India Flying High in Workforce Development

by CXOtoday Staff    Jul 24, 2008

The Kauffman Foundation study reveals that Indian companies have been able to integrate best practices through innovative workforce training and development programs. The secret of India’s success in global R&D is due to its advancement in workforce development.

Moreover, the study raises a question of whether its time for the United States to learn from the experiences of its former disciple, India.

Reverting to these queries, How the Disciple Became the Guru–conducted by Duke University’s global engineering and entrepreneurship project team revealed that the Indian senior corporate executives have implemented company-wide workforce development initiatives that have dramatically improved productivity and performance. They have developed a surrogate education system by helping to create, for a variety of industries, skilled labor pools capable of handling complex work.

Robert Litan, vice president of Research and Policy at the Kauffman Foundation said, “To maintain its global competitive edge, the United States should perhaps learn from India. America needs to couple its education system and invest in upgrading workforce skills. In a global economy, this approach is critical for remaining innovative and competitive over the long term.”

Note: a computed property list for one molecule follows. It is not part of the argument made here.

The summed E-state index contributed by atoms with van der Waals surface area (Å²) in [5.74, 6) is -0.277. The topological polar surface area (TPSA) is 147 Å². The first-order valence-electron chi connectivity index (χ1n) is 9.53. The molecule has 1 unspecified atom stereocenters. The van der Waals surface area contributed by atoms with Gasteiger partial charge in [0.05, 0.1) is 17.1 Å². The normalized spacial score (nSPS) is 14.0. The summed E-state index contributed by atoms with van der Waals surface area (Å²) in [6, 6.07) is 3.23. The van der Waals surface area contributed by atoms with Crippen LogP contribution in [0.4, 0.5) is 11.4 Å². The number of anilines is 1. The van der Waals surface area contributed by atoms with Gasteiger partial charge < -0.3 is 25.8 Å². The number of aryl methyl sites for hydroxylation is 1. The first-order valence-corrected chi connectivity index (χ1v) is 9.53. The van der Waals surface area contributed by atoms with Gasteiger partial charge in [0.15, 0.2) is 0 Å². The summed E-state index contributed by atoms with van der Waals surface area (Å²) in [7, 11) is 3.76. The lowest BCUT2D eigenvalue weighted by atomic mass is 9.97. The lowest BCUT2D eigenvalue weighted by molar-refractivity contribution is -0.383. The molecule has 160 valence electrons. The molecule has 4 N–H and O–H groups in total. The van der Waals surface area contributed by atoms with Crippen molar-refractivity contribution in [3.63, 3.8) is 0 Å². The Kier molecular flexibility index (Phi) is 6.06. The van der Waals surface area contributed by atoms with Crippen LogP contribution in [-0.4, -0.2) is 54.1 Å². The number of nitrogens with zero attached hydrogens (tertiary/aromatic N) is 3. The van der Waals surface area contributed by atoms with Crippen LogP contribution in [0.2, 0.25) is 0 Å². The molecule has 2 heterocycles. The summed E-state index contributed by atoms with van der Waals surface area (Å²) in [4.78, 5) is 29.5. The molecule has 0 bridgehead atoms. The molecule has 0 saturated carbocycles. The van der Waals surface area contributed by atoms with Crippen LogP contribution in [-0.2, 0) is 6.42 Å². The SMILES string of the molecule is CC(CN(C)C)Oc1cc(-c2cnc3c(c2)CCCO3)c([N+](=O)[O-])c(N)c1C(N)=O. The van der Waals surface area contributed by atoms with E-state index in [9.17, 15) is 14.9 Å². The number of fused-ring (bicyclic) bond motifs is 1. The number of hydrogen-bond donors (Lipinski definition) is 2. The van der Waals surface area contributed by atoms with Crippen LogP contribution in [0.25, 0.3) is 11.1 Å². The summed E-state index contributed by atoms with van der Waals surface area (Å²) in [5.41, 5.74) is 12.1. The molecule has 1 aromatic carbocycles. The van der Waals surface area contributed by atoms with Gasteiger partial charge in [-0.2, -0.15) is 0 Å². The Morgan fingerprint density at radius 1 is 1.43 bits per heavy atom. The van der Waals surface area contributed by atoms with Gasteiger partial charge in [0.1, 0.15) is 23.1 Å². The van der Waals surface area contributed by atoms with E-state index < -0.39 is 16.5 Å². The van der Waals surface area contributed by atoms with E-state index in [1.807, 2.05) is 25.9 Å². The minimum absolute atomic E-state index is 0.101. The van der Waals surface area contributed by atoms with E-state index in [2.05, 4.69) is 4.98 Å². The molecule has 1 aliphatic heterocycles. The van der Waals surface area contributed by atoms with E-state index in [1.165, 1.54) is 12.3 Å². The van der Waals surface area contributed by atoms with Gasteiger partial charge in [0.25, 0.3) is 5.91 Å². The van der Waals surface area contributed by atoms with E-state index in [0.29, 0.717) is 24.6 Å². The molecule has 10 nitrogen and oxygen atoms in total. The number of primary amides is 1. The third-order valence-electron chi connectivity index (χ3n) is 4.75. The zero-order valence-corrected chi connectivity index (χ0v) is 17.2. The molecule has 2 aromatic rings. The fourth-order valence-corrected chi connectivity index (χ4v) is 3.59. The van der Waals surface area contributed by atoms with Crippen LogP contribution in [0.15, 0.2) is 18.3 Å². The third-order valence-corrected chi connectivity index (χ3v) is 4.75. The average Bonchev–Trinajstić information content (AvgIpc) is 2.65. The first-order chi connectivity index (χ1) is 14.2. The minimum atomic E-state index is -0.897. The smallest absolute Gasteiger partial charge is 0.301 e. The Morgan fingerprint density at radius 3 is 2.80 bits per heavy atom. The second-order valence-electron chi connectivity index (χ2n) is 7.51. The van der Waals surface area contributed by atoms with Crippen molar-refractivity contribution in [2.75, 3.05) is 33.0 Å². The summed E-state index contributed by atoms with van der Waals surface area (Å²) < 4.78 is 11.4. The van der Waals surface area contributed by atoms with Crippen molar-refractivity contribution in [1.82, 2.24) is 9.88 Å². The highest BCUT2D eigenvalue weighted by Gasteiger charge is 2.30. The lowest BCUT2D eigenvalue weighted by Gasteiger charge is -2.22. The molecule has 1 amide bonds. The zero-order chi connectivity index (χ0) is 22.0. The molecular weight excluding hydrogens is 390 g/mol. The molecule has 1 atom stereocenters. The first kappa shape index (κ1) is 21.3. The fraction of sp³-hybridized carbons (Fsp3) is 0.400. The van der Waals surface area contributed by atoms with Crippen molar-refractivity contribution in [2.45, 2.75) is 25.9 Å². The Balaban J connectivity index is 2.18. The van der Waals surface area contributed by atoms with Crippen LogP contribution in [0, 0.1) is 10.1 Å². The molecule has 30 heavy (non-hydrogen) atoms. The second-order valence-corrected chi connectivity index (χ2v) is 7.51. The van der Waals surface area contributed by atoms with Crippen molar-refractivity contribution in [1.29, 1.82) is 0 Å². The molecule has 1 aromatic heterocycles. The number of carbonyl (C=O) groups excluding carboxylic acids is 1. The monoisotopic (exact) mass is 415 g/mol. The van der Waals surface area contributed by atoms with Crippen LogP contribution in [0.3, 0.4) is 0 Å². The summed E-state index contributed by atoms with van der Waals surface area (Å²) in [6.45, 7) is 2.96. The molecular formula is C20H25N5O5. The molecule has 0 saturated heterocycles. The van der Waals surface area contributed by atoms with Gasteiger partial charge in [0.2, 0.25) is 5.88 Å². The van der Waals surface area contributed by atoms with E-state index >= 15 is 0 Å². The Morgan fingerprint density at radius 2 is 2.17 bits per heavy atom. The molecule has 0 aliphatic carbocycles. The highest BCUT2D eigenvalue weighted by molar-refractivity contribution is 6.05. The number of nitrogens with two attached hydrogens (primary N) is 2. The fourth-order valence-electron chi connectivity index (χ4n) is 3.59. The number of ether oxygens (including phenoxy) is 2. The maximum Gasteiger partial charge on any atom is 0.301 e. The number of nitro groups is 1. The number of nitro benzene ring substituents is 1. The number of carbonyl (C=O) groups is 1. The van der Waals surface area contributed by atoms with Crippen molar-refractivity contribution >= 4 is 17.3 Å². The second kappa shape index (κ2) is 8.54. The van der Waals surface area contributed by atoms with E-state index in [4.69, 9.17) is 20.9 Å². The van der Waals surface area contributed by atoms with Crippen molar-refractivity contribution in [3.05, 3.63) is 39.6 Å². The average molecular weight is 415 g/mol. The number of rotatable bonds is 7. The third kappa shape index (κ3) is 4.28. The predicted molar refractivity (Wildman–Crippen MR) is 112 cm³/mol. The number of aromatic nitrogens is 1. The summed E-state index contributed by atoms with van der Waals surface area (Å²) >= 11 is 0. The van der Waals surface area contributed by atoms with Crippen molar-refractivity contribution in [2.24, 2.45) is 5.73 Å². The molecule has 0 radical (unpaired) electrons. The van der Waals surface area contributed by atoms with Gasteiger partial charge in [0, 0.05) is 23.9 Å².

The study details the best practices of 24 companies in emerging sectors in India, which have managed to grow rapidly despite skills shortfalls and talent shortages. These companies have created comprehensive and integrated systems of talent development and management, combining recruitment, training and development, performance management, and employee-engagement initiatives.

Indian competencies in technology have helped these companies not only develop systems to deliver online learning, but also conduct skills forecasting, track and analyze recruitment and attrition data, conduct online performance reviews, etc .Indian companies are also finding innovative ways to collaborate with educational institutions to develop necessary talent pools for the country.

Vivek Wadhwa, executive-in-residence for the Pratt School of Engineering at Duke University and fellow at the Labor and Worklife Program at Harvard Law School, and the study’s lead author said, “Because companies are investing in cultivating and empowering their employees, they can hire bright but largely inexperienced talent and train them to be world-class engineers and scientists. India is proving what a nation can achieve when it invests in upgrading the skills of its workforce.”

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